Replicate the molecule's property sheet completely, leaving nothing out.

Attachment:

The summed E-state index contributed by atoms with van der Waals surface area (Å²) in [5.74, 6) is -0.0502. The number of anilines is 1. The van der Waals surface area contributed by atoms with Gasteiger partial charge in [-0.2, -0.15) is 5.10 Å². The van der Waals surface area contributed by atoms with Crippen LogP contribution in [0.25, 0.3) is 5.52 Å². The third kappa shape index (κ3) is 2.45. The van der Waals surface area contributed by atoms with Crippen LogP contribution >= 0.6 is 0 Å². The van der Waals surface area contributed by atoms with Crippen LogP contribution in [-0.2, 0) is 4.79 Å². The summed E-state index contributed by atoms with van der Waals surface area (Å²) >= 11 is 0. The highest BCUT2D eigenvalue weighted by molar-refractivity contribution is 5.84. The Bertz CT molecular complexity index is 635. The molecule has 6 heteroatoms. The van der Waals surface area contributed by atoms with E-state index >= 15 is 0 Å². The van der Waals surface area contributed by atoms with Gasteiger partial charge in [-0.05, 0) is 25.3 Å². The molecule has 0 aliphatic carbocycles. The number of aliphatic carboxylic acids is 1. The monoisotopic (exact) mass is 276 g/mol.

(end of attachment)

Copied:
The summed E-state index contributed by atoms with van der Waals surface area (Å²) in [5.74, 6) is -0.0502. The number of anilines is 1. The van der Waals surface area contributed by atoms with Gasteiger partial charge in [-0.2, -0.15) is 5.10 Å². The van der Waals surface area contributed by atoms with Crippen LogP contribution in [0.25, 0.3) is 5.52 Å². The third kappa shape index (κ3) is 2.45. The van der Waals surface area contributed by atoms with Crippen LogP contribution >= 0.6 is 0 Å². The van der Waals surface area contributed by atoms with Crippen LogP contribution in [-0.2, 0) is 4.79 Å². The summed E-state index contributed by atoms with van der Waals surface area (Å²) >= 11 is 0. The highest BCUT2D eigenvalue weighted by molar-refractivity contribution is 5.84. The Bertz CT molecular complexity index is 635. The molecule has 6 heteroatoms. The van der Waals surface area contributed by atoms with E-state index >= 15 is 0 Å². The van der Waals surface area contributed by atoms with Gasteiger partial charge in [-0.05, 0) is 25.3 Å². The molecule has 0 aliphatic carbocycles. The number of aliphatic carboxylic acids is 1. The monoisotopic (exact) mass is 276 g/mol.